The temperature is important to note. Can you imagine the quality of the steel needed to managed sub-zero temperatures ( - 40 degrees F) at the surface in February, and then maintain integrity two miles below the surface at 300 degrees F?

Video And Graphic Of New Underpass Under The "Original" Williston Bypass -- August 26, 2014

[See first comment. I accidentally deleted it when trying to post it; I was able to "save" it but had to post under/over my name.]

Turn the volume OFF.

Bypass underpass, west side of Williston
This is really quite impressive, how fast this is moving. The entry to the underpass, from the east ("old Williston)" is just to the north (or the right) of the Williston High School track and football field (the field is geographically separated from the high school), a continuation of 18th Street, a major thoroughfare for that part of town. According to the map below, it looks like it will connect with Bison Drive, one of the "new" parts of Williston.

Tuesday, August 26, 2014 -- New CBR Terminal Proposed -- Miscellaneous -- For Investors Only

I track CBR terminals here

A reader sent me this link, proposing a new CBR terminal:
PLAZA, N.D.-- Dakota Gold Transfer - Plaza, LLC (“Dakota Gold”) announced today that the company plans to develop a crude oil transload facility in Mountrail County, North Dakota. Strategically located on a 350-acre site in the eastern section of the prolific Bakken and Three Forks shale oil producing areas, the Plaza Terminal will provide refiners, marketers and producers with new options for reaching multiple markets across the United States and Canada via rail and pipeline. 
Located on a private rail spur controlled by Dakota Gold under a long-term lease, the state-of-the-art terminal will be served by the Canadian Pacific Railway.
The Plaza Terminal will aggregate crude oil produced in Mountrail and neighboring counties, utilizing gathering pipelines and trucks. The terminal will also provide crude oil storage services through on-site tankage.
The rail facility will have a throughput capacity of 70,000 barrels per day (bpd) and storage capacity of more than 300,000 barrels, with expansion to 600,000 barrels during a planned second phase. The terminal’s design includes two loop tracks with storage for one to two additional trains on the private rail spur, a covered loading barn, a 14-arm system capable of loading a unit train in approximately 14 hours, 15 truck unloading bays and three 103,000-barrel storage tanks.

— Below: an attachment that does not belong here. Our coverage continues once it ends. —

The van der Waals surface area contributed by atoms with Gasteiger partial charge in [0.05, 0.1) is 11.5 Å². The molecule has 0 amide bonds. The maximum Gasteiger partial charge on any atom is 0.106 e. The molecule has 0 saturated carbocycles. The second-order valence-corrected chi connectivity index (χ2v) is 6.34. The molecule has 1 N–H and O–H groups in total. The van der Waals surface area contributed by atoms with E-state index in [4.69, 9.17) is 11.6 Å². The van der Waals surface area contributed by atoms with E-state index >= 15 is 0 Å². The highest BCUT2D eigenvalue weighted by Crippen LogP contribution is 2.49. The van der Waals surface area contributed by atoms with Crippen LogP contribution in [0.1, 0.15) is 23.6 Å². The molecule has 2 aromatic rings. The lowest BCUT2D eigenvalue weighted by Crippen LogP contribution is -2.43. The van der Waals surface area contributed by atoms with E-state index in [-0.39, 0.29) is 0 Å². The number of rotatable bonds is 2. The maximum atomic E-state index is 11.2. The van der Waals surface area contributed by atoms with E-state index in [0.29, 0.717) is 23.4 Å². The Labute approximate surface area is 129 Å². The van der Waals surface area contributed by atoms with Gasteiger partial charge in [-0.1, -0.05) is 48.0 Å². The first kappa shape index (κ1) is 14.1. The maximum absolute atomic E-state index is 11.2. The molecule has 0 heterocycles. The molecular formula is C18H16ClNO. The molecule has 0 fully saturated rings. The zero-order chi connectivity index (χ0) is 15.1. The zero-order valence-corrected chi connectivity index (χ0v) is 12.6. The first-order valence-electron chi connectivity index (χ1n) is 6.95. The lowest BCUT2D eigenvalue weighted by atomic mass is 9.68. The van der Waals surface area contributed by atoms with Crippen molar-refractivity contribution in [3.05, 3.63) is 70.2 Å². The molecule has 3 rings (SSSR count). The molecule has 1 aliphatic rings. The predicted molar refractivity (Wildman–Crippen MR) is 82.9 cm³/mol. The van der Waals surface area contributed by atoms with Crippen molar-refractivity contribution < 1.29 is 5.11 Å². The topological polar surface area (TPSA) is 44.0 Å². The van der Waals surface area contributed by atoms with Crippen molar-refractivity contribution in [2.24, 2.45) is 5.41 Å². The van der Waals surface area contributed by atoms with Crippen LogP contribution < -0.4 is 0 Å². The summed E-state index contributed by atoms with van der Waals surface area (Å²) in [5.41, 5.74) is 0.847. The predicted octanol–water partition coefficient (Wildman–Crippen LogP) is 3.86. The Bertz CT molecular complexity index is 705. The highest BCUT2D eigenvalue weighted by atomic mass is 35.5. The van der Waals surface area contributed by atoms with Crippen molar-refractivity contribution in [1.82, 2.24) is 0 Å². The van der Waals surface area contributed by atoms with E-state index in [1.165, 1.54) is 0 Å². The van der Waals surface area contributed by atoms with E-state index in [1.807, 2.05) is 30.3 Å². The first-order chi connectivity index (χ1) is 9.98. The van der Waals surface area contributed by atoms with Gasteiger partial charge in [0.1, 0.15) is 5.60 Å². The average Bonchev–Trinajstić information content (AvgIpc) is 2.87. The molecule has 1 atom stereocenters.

The Plaza site is large enough to allow for substantial expansions of storage and transload capacity as customer demand increases.
Much more at the link.

When I was out northeast of Watford City over the weekend, I did not realize how close I was to this area. I may have to go back, drive a bit farther east, take a look.

Plaza, ND is about 10 miles east of Parshall, ND -- one of the centers of the activity right now; it's just outside the reservation.  It may be one of the farthest east terminals, and yet it's right at one of the busiest locations. 

Obama Legacy

The headline: Housing market stuck in downward spiral: Shari Olefson. His words, not mine. The "problem" is that all those illegal children coming across the border are not buying new OR existing homes. If we can change that dynamic somehow, that would help. Perhaps the government could buy homes for Guatemala children between the ages of 10 and 16. Government housing for this relatively small, new group of immigrants couldn't possibly cost more than the government healthcare web site. Okay, bad example.

Back to the linked article:
New homes sales fell by 2.4% from June to July, yet July’s new homes sales were up 12.3% from the previous year.
“New construction appears to be up significantly from last year but when you dig beneath the surface what’s up are multifamily homes,” says Olefson. “Single family homes are up by just 1% which defies logic because we’ve had over 3 million single family units that have been converted to residential rentals.”
Some believe that these numbers mean that housing is approaching normal levels, but Olefson disagrees. She sees more potential buyers turning into renters and believes there’s a lack of suitable housing and loan products for what people can afford now.
Part of the problem is that young couples can't find/won't buy "starter" homes.


Burger King to leave the US, over taxes. Warren Buffett, one of the president's BFF's, will finance the merger with the Canadian donut company. It looks like BRK-B may trade at new highs today; if not, awful close.

Disclaimer: this is not an investment site. Do not make any investment decisions based on anything you read here or think you may have read here. 

Trading at new highs today: ARII, CP, EEQ, EPD, OKE, PBR, PSX, QEP, RAIL, WLL, WPX.

Did He Really Say This?

The Deccan Chronicle is reporting:
White House spokesman Josh Earnest, on Monday, said that Obama has demonstrated his willingness to order military action when necessary to protect American citizens.
"That is true without regard to international boundaries," he said. The White House would not comment on Obama's decision to authorize surveillance flights over Syria.
Oh, well. 

Ever Since Benghazi And The Bergdahl Swap ....

... it seems US intelligence is struggling. It seems to have started with Benghazi, and now news sources are saying US intelligence agencies have very little "intel" on the Islamic State. It's agreed US intel was either unaware of the Islamic State's preparation for "shock and awe" or no one was listening.

But as Hillary says, "What does it matter?"